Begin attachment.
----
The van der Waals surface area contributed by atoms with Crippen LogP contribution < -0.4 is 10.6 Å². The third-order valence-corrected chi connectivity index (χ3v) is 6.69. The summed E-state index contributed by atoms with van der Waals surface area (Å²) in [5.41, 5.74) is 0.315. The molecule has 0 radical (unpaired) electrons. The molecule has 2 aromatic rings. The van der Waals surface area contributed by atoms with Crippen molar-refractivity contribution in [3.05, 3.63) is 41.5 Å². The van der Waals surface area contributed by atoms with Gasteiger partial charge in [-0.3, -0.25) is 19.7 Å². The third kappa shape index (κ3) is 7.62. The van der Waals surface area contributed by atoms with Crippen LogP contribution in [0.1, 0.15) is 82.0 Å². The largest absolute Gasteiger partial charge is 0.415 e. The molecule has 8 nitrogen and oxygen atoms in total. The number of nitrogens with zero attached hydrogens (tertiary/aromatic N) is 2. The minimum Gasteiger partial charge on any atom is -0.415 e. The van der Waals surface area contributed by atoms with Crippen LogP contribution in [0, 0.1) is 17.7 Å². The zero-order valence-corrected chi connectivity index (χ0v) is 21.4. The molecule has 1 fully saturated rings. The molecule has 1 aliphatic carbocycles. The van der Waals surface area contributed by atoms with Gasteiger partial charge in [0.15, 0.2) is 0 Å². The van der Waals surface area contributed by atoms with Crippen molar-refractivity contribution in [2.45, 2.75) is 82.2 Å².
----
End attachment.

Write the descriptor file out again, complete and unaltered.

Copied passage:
The van der Waals surface area contributed by atoms with Crippen LogP contribution < -0.4 is 10.6 Å². The third-order valence-corrected chi connectivity index (χ3v) is 6.69. The summed E-state index contributed by atoms with van der Waals surface area (Å²) in [5.41, 5.74) is 0.315. The molecule has 0 radical (unpaired) electrons. The molecule has 2 aromatic rings. The van der Waals surface area contributed by atoms with Crippen molar-refractivity contribution in [3.05, 3.63) is 41.5 Å². The van der Waals surface area contributed by atoms with Gasteiger partial charge in [-0.3, -0.25) is 19.7 Å². The third kappa shape index (κ3) is 7.62. The van der Waals surface area contributed by atoms with Crippen LogP contribution in [0.1, 0.15) is 82.0 Å². The largest absolute Gasteiger partial charge is 0.415 e. The molecule has 8 nitrogen and oxygen atoms in total. The number of nitrogens with zero attached hydrogens (tertiary/aromatic N) is 2. The minimum Gasteiger partial charge on any atom is -0.415 e. The van der Waals surface area contributed by atoms with Crippen LogP contribution in [0, 0.1) is 17.7 Å². The zero-order valence-corrected chi connectivity index (χ0v) is 21.4. The molecule has 1 fully saturated rings. The molecule has 1 aliphatic carbocycles. The van der Waals surface area contributed by atoms with Gasteiger partial charge in [0.15, 0.2) is 0 Å². The van der Waals surface area contributed by atoms with Crippen molar-refractivity contribution in [2.45, 2.75) is 82.2 Å².